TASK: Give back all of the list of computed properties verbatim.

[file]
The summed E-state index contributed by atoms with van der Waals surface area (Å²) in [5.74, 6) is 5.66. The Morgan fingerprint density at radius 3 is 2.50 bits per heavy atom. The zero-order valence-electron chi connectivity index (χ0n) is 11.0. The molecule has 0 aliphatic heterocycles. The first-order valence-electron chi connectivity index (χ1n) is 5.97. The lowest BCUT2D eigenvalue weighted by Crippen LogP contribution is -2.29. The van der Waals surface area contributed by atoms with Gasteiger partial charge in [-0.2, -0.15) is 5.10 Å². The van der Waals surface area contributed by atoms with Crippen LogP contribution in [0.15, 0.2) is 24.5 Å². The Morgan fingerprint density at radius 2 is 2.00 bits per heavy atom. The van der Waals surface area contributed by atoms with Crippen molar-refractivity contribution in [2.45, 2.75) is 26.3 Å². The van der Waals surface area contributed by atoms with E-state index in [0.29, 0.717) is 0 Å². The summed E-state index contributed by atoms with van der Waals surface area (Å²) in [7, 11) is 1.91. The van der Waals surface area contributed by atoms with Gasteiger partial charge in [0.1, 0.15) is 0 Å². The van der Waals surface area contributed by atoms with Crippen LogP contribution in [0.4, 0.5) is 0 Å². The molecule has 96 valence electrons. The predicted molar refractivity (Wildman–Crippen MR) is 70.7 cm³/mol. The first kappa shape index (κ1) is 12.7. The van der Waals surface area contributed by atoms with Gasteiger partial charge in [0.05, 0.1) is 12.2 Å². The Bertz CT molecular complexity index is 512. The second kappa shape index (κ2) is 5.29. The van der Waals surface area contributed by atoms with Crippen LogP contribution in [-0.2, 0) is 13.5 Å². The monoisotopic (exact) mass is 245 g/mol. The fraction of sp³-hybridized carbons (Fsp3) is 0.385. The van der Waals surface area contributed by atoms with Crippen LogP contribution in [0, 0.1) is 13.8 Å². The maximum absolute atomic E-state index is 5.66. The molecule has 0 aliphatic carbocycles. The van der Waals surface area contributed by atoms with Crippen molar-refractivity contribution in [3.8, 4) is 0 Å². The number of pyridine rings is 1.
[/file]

The summed E-state index contributed by atoms with van der Waals surface area (Å²) in [5.74, 6) is 5.66. The Morgan fingerprint density at radius 3 is 2.50 bits per heavy atom. The zero-order valence-electron chi connectivity index (χ0n) is 11.0. The molecule has 0 aliphatic heterocycles. The first-order valence-electron chi connectivity index (χ1n) is 5.97. The lowest BCUT2D eigenvalue weighted by Crippen LogP contribution is -2.29. The van der Waals surface area contributed by atoms with Gasteiger partial charge in [-0.2, -0.15) is 5.10 Å². The van der Waals surface area contributed by atoms with Crippen LogP contribution in [0.15, 0.2) is 24.5 Å². The Morgan fingerprint density at radius 2 is 2.00 bits per heavy atom. The van der Waals surface area contributed by atoms with Crippen molar-refractivity contribution in [2.45, 2.75) is 26.3 Å². The van der Waals surface area contributed by atoms with E-state index in [0.29, 0.717) is 0 Å². The summed E-state index contributed by atoms with van der Waals surface area (Å²) in [7, 11) is 1.91. The van der Waals surface area contributed by atoms with Gasteiger partial charge in [0.1, 0.15) is 0 Å². The van der Waals surface area contributed by atoms with Crippen LogP contribution in [0.4, 0.5) is 0 Å². The molecule has 96 valence electrons. The predicted molar refractivity (Wildman–Crippen MR) is 70.7 cm³/mol. The first kappa shape index (κ1) is 12.7. The van der Waals surface area contributed by atoms with Gasteiger partial charge in [0.05, 0.1) is 12.2 Å². The Bertz CT molecular complexity index is 512. The second kappa shape index (κ2) is 5.29. The van der Waals surface area contributed by atoms with Crippen LogP contribution in [-0.2, 0) is 13.5 Å². The monoisotopic (exact) mass is 245 g/mol. The fraction of sp³-hybridized carbons (Fsp3) is 0.385. The van der Waals surface area contributed by atoms with Crippen LogP contribution in [0, 0.1) is 13.8 Å². The maximum absolute atomic E-state index is 5.66. The molecule has 0 aliphatic carbocycles. The van der Waals surface area contributed by atoms with Crippen molar-refractivity contribution in [3.8, 4) is 0 Å². The number of pyridine rings is 1.